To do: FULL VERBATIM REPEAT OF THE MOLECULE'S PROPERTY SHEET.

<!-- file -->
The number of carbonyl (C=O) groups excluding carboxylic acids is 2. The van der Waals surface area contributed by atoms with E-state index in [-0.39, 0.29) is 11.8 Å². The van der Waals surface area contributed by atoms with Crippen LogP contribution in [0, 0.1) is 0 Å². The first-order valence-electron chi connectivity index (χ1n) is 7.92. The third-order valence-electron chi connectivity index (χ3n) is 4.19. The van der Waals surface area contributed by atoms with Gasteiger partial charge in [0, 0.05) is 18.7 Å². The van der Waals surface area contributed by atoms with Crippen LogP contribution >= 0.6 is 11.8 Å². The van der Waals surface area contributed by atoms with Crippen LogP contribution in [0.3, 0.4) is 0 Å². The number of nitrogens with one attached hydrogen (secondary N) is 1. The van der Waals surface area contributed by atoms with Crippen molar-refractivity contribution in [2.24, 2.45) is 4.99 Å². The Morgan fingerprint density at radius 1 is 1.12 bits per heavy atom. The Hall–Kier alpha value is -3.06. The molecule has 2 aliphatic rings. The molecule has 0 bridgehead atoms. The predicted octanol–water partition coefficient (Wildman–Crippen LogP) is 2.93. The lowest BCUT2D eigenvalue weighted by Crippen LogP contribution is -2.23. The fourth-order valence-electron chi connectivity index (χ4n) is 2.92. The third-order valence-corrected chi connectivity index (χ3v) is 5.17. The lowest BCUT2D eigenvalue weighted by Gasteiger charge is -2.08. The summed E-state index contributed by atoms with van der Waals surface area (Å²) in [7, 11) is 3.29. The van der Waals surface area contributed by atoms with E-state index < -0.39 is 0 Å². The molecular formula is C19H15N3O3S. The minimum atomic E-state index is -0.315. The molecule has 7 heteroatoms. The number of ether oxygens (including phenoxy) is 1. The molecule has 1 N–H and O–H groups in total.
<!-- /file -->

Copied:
The number of carbonyl (C=O) groups excluding carboxylic acids is 2. The van der Waals surface area contributed by atoms with E-state index in [-0.39, 0.29) is 11.8 Å². The van der Waals surface area contributed by atoms with Crippen LogP contribution in [0, 0.1) is 0 Å². The first-order valence-electron chi connectivity index (χ1n) is 7.92. The third-order valence-electron chi connectivity index (χ3n) is 4.19. The van der Waals surface area contributed by atoms with Gasteiger partial charge in [0, 0.05) is 18.7 Å². The van der Waals surface area contributed by atoms with Crippen LogP contribution >= 0.6 is 11.8 Å². The van der Waals surface area contributed by atoms with Crippen LogP contribution in [0.3, 0.4) is 0 Å². The number of nitrogens with one attached hydrogen (secondary N) is 1. The van der Waals surface area contributed by atoms with Crippen molar-refractivity contribution in [2.24, 2.45) is 4.99 Å². The Morgan fingerprint density at radius 1 is 1.12 bits per heavy atom. The Hall–Kier alpha value is -3.06. The molecule has 2 aliphatic rings. The molecule has 0 bridgehead atoms. The predicted octanol–water partition coefficient (Wildman–Crippen LogP) is 2.93. The lowest BCUT2D eigenvalue weighted by Crippen LogP contribution is -2.23. The fourth-order valence-electron chi connectivity index (χ4n) is 2.92. The third-order valence-corrected chi connectivity index (χ3v) is 5.17. The lowest BCUT2D eigenvalue weighted by Gasteiger charge is -2.08. The summed E-state index contributed by atoms with van der Waals surface area (Å²) in [7, 11) is 3.29. The van der Waals surface area contributed by atoms with E-state index < -0.39 is 0 Å². The molecular formula is C19H15N3O3S. The minimum atomic E-state index is -0.315. The molecule has 7 heteroatoms. The number of ether oxygens (including phenoxy) is 1. The molecule has 1 N–H and O–H groups in total.